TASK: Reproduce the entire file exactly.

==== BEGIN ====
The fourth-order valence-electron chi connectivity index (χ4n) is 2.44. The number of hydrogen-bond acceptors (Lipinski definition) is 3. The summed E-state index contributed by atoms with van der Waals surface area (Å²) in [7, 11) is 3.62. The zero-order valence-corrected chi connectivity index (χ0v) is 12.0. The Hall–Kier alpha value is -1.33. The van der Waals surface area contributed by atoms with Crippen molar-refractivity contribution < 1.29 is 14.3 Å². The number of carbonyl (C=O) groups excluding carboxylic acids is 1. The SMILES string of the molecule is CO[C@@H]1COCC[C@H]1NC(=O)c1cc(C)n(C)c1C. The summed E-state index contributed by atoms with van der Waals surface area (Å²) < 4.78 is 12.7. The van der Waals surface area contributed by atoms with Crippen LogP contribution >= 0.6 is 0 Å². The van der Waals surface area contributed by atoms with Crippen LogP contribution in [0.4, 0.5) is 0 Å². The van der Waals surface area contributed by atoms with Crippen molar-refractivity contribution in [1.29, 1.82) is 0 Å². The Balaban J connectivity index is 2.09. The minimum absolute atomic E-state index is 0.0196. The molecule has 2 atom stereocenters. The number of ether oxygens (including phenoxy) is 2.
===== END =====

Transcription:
The fourth-order valence-electron chi connectivity index (χ4n) is 2.44. The number of hydrogen-bond acceptors (Lipinski definition) is 3. The summed E-state index contributed by atoms with van der Waals surface area (Å²) in [7, 11) is 3.62. The zero-order valence-corrected chi connectivity index (χ0v) is 12.0. The Hall–Kier alpha value is -1.33. The van der Waals surface area contributed by atoms with Crippen molar-refractivity contribution < 1.29 is 14.3 Å². The number of carbonyl (C=O) groups excluding carboxylic acids is 1. The SMILES string of the molecule is CO[C@@H]1COCC[C@H]1NC(=O)c1cc(C)n(C)c1C. The summed E-state index contributed by atoms with van der Waals surface area (Å²) < 4.78 is 12.7. The van der Waals surface area contributed by atoms with Crippen LogP contribution >= 0.6 is 0 Å². The van der Waals surface area contributed by atoms with Crippen LogP contribution in [0.4, 0.5) is 0 Å². The van der Waals surface area contributed by atoms with Crippen molar-refractivity contribution in [1.29, 1.82) is 0 Å². The Balaban J connectivity index is 2.09. The minimum absolute atomic E-state index is 0.0196. The molecule has 2 atom stereocenters. The number of ether oxygens (including phenoxy) is 2.